By Toni Clarke
WASHINGTON (Reuters) - The consumer rights group Public Citizen has leveled conflict of interest charges at the chairwoman of an advisory panel to the U.S. Food and Drug Administration over her plans to counsel drug companies at a conference in February on ways to improve their chances of winning favorable recommendations for their products.
Dr. Lynn Drake, a lecturer at Harvard Medical School and current chairwoman of the panel that advises the FDA on drugs to treat skin and eye conditions, is scheduled to speak at a conference whose stated aim is to help companies "walk away with strategies to successfully present before a committee and avoid potential roadblocks."
In a letter sent on Thursday to FDA Commissioner Margaret Hamburg, Dr. Sidney Wolfe, founder of Public Citizen's Health Research Group, called on the agency to either require that Drake not attend the meeting, or remove her from her position as chairwoman of the Dermatologic and Ophthalmic Drugs Advisory Committee.
Dr. Drake did not immediately respond to a phone call and email seeking comment. The FDA also did not have an immediate response.
FDA advisory committees exist to give the agency an independent assessment of a company's application to market a new drug. Different committees specialize in different disease areas. Committee members are provided with background documentation and clinical trial data and asked to help the agency determine whether the benefit of a proposed product outweighs its risks. The FDA is not bound to follow the advice of its committees, but almost always does so.
Wolfe said Drake's participation in the conference, which is being sponsored by PharmApprove, a consulting company, and costs up to $2,199 to attend, "raises concerns that the advisory committee member is approaching the work of the committee from a pro-industry perspective."
Drake is scheduled to give a presentation on February 7 titled "Pitfalls to Avoid as You Prepare for, and Present to, an Advisory Committee." She will, according to the conference brochure, tell her audience about "mistakes she has seen first-hand that she wishes the sponsoring companies had avoided."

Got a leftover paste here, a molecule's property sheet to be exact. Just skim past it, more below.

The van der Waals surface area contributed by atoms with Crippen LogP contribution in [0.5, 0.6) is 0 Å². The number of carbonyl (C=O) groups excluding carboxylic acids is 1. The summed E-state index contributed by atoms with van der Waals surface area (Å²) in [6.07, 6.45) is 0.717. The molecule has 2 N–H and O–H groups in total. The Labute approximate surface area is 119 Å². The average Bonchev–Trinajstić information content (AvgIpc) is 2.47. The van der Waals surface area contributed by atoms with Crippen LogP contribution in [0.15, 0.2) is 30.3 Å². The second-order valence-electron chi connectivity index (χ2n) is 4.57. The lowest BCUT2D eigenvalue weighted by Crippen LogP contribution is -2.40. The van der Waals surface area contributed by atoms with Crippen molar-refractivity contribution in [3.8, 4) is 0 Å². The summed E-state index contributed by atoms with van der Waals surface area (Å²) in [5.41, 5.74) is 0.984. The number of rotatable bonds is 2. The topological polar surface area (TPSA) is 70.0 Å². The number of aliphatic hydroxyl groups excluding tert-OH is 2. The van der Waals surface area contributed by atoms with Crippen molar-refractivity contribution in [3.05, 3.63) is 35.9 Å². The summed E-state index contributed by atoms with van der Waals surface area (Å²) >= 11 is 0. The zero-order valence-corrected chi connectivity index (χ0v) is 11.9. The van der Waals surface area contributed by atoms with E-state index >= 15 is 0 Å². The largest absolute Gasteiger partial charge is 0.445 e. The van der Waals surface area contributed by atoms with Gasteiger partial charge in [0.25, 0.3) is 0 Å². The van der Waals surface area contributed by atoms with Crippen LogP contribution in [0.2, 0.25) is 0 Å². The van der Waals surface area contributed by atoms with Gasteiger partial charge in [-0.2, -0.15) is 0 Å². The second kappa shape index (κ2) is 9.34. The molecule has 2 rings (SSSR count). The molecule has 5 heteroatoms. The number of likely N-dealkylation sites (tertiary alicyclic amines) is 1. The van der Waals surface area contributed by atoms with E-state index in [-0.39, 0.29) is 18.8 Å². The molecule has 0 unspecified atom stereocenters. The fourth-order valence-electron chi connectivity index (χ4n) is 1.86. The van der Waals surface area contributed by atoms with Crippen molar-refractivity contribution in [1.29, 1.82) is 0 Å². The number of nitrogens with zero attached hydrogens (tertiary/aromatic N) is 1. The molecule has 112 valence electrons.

Wolfe, who served on the FDA's Drug Safety and Risk Management Advisory Committee from 2008 to 2012, said he does not remember reading or hearing that the FDA has any explicit policy on advisory committee members' participation in such conferences.
"It is urgent that the FDA develop and articulate a written policy applicable to all advisory committee members to avoid repetition of this type of shameful episode, which could undermine public confidence in FDA advisory committees and in the agency itself," he said.
Wolfe also drew attention to Drake's curriculum vita, which is posted on the FDA's website and which he said contains 32 items that are redacted under an exemption designed to protect trade secrets and other confidential business information. He said he has made a Freedom of Information request for an unredacted copy of the CV, "because the full CV may further elucidate Drake's background and relationship with the pharmaceutical industry."
The conference is scheduled to be held at the Westin Georgetown Hotel in Washington, D.C., on February 6 and 7. It is being organized by CBI, a company that organizes conferences for the pharmaceutical industry.
(Editing by Eric Walsh)